This post is part 1 of 2 from our EveryLibrary/Hack Library School intern Mallory Arents. Stay tuned for her second post in September!
Okay, so here’s the thing: working with EveryLibrary is a little scary. Scary not in the way of shark infested hurricanes or flesh-eating viruses, but rather because the organization is kind of a big deal. EveryLibrary works on building voter support for libraries. In its first six months, EveryLibrary worked with five campaigns and consulted with about a dozen libraries in planning ballot measures for next year. EveryLibrary is unique in the library advocacy world because it directly funds local voter education campaigns, provides campaign consultancy, and adds capacity to local ballot committees. Every dollar that EveryLibrary has given to campaign committees so far has equated to $370 in public funding for libraries. That is 1.85 million dollars in public funding in just 6 months: UNREAL. Libraries are prohibited from engaging in political fundraising and direct voter advocacy because they are public entities. When it’s those very institutions on the ballot, who will champion their cause? As the first national library Political Action Committee, EveryLibrary steps in where libraries themselves can’t. See what I mean about being a big deal?
Last summer, when I was gearing up for my first semester of library school, I made a promise to myself: Embrace the terrifying. I’m not here for the piece of paper or those little letters next to my name; instead, I want to expand my worldview and skill-set. When you make a commitment like that, the scary transforms from an obstacle into a motivation. I began my internship with EveryLibrary equal parts impressed and intimidated. I wondered what I could possibly add to the dialogue. Luckily for me, Executive Director John Chrastka is not only a library advocacy expert, but also a warm and encouraging mentor.
I first met John, and officially began my internship, just before ALA’s Annual Conference this summer. I showed up at his Chicago office and was promptly offered a drink of my choice: whiskey, water, or beer? And with that, my shoulders finally relaxed and John and I sat down to hatch out a plan. We talked about holes in current library advocacy efforts. We discussed how a love of the library does not necessarily equate with votes. We talked about a need for librarianship to take the conversation outside of librarianship. We sipped beer.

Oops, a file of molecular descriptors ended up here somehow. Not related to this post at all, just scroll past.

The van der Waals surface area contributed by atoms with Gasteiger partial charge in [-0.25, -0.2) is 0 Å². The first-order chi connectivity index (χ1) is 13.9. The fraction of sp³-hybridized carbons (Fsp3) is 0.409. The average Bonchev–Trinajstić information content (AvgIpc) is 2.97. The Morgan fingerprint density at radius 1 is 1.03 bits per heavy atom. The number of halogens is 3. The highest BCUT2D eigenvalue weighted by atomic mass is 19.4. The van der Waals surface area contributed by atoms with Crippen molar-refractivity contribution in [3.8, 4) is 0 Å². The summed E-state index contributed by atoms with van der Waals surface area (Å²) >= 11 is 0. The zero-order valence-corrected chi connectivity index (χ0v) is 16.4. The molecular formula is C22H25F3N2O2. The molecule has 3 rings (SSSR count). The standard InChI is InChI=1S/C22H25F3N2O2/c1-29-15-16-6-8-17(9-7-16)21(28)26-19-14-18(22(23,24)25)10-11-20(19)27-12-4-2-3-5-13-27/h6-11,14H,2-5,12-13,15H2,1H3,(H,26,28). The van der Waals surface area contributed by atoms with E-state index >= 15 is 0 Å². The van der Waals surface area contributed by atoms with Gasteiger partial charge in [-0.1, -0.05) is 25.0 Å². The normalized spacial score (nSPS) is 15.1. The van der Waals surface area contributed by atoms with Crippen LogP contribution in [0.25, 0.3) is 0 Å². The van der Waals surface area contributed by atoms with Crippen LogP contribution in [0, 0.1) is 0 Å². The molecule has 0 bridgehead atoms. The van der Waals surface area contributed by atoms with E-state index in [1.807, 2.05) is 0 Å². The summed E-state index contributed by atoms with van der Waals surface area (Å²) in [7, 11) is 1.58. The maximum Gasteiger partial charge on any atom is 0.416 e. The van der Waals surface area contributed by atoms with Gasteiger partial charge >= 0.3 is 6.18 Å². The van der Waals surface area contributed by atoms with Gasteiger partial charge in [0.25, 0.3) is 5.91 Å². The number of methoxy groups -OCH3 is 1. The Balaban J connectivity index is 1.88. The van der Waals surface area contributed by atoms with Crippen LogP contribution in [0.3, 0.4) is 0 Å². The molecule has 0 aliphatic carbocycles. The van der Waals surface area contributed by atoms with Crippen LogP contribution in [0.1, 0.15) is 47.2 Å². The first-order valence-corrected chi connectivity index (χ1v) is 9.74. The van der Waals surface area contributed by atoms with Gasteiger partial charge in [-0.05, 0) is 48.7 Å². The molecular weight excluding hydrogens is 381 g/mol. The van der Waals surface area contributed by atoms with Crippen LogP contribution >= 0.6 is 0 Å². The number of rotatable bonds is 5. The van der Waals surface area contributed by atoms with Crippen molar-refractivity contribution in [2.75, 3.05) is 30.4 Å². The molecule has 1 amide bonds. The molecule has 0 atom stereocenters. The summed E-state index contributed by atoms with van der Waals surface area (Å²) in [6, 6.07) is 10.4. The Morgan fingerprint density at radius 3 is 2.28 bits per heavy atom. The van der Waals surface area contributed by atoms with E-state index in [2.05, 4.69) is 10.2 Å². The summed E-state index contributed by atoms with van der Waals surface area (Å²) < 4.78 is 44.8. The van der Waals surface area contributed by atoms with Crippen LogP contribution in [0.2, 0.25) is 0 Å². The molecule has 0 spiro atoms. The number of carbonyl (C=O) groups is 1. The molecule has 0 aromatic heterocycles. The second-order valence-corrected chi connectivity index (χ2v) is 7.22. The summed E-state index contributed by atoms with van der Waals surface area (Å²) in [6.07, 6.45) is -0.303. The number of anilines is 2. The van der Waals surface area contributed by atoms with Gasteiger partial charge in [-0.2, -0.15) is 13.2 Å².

I left our meeting no longer frightened, just energized and ready to begin. The thing I kept coming back to were those holes, the gaps in research and writing. A few years ago, OCLC wrote a great report on Library Funding and Ballot Support. They surveyed over 8,000 people to gauge how they view the library and how inclined they’d be to vote in favor of library ballot initiatives. Excluded from careful analysis was the group OCLC deemed “Chronic Non-Voters.” I couldn’t understand why. It almost seemed as though the report was stating, “These voices don’t matter.” Like a good librarian, these questions only fueled my curiosity to find out more.
I’ve decided that the focus of my internship research is to learn as much as possible about non-voters. Is it a random group or are they representative of larger populations? Is it possible to infer that these people are using library resources? What are the barriers to voting in local elections? How do we distribute information about ballot initiatives and are there inherent biases in how we do so? You see, whether they’re voting or not, these voices do matter. Beyond recommending the latest thriller, beyond offering a variety of technology classes, beyond protecting patron privacy, at our basic function, we librarians are just trying to keep the lights on. Without ballot support that can’t happen. We need those votes! Our very existence depends on it.
What will come of my research and writing? I’m not quite sure yet. Regardless of the outcome, I do hope that it starts a conversation, and not just in our echo chamber. I want politicians and lawmakers to care. I want teachers and Chambers of Commerces to care. I want social justice organizations to care. I want Miami to care. So yes, I’m a little scared, but what have we got to lose, right?
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